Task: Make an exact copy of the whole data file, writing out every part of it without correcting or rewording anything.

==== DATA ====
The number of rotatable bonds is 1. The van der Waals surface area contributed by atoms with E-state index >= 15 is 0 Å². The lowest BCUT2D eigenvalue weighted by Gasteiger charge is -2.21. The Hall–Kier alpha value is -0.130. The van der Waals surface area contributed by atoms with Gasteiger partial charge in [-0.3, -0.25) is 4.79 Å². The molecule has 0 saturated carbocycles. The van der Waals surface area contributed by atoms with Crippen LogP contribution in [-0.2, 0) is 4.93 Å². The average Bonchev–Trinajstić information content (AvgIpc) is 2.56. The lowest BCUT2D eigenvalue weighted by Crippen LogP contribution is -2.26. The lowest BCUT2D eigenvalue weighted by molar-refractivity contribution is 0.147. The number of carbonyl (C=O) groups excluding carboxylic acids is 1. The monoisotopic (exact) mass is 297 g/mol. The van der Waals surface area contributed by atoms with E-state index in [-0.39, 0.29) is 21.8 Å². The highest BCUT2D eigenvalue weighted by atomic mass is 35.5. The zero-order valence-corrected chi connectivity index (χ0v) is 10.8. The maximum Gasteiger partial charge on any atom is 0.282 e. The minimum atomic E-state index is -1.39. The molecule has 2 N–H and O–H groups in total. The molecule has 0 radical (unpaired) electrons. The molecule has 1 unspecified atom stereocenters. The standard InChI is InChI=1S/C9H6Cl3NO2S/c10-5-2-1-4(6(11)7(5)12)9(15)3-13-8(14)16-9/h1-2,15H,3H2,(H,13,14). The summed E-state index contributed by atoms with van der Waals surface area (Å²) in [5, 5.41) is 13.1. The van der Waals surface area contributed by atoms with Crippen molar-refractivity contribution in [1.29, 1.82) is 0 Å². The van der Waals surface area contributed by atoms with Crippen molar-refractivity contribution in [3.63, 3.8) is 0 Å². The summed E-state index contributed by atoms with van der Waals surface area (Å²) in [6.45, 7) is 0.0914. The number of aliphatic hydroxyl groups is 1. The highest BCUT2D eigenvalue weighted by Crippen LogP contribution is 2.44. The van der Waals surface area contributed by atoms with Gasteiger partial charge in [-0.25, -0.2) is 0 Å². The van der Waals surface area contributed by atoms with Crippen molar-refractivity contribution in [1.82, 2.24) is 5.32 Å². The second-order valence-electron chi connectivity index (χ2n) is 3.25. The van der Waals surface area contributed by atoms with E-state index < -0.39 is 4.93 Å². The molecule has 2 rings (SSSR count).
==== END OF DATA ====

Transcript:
The number of rotatable bonds is 1. The van der Waals surface area contributed by atoms with E-state index >= 15 is 0 Å². The lowest BCUT2D eigenvalue weighted by Gasteiger charge is -2.21. The Hall–Kier alpha value is -0.130. The van der Waals surface area contributed by atoms with Gasteiger partial charge in [-0.3, -0.25) is 4.79 Å². The molecule has 0 saturated carbocycles. The van der Waals surface area contributed by atoms with Crippen LogP contribution in [-0.2, 0) is 4.93 Å². The average Bonchev–Trinajstić information content (AvgIpc) is 2.56. The lowest BCUT2D eigenvalue weighted by Crippen LogP contribution is -2.26. The lowest BCUT2D eigenvalue weighted by molar-refractivity contribution is 0.147. The number of carbonyl (C=O) groups excluding carboxylic acids is 1. The monoisotopic (exact) mass is 297 g/mol. The van der Waals surface area contributed by atoms with E-state index in [-0.39, 0.29) is 21.8 Å². The highest BCUT2D eigenvalue weighted by atomic mass is 35.5. The zero-order valence-corrected chi connectivity index (χ0v) is 10.8. The maximum Gasteiger partial charge on any atom is 0.282 e. The minimum atomic E-state index is -1.39. The molecule has 2 N–H and O–H groups in total. The molecule has 0 radical (unpaired) electrons. The molecule has 1 unspecified atom stereocenters. The standard InChI is InChI=1S/C9H6Cl3NO2S/c10-5-2-1-4(6(11)7(5)12)9(15)3-13-8(14)16-9/h1-2,15H,3H2,(H,13,14). The summed E-state index contributed by atoms with van der Waals surface area (Å²) in [5, 5.41) is 13.1. The van der Waals surface area contributed by atoms with Crippen molar-refractivity contribution in [1.29, 1.82) is 0 Å². The van der Waals surface area contributed by atoms with Crippen molar-refractivity contribution in [3.63, 3.8) is 0 Å². The summed E-state index contributed by atoms with van der Waals surface area (Å²) in [6.45, 7) is 0.0914. The number of aliphatic hydroxyl groups is 1. The highest BCUT2D eigenvalue weighted by Crippen LogP contribution is 2.44. The van der Waals surface area contributed by atoms with Gasteiger partial charge in [-0.25, -0.2) is 0 Å². The van der Waals surface area contributed by atoms with Crippen molar-refractivity contribution in [1.82, 2.24) is 5.32 Å². The second-order valence-electron chi connectivity index (χ2n) is 3.25. The van der Waals surface area contributed by atoms with E-state index < -0.39 is 4.93 Å². The molecule has 2 rings (SSSR count).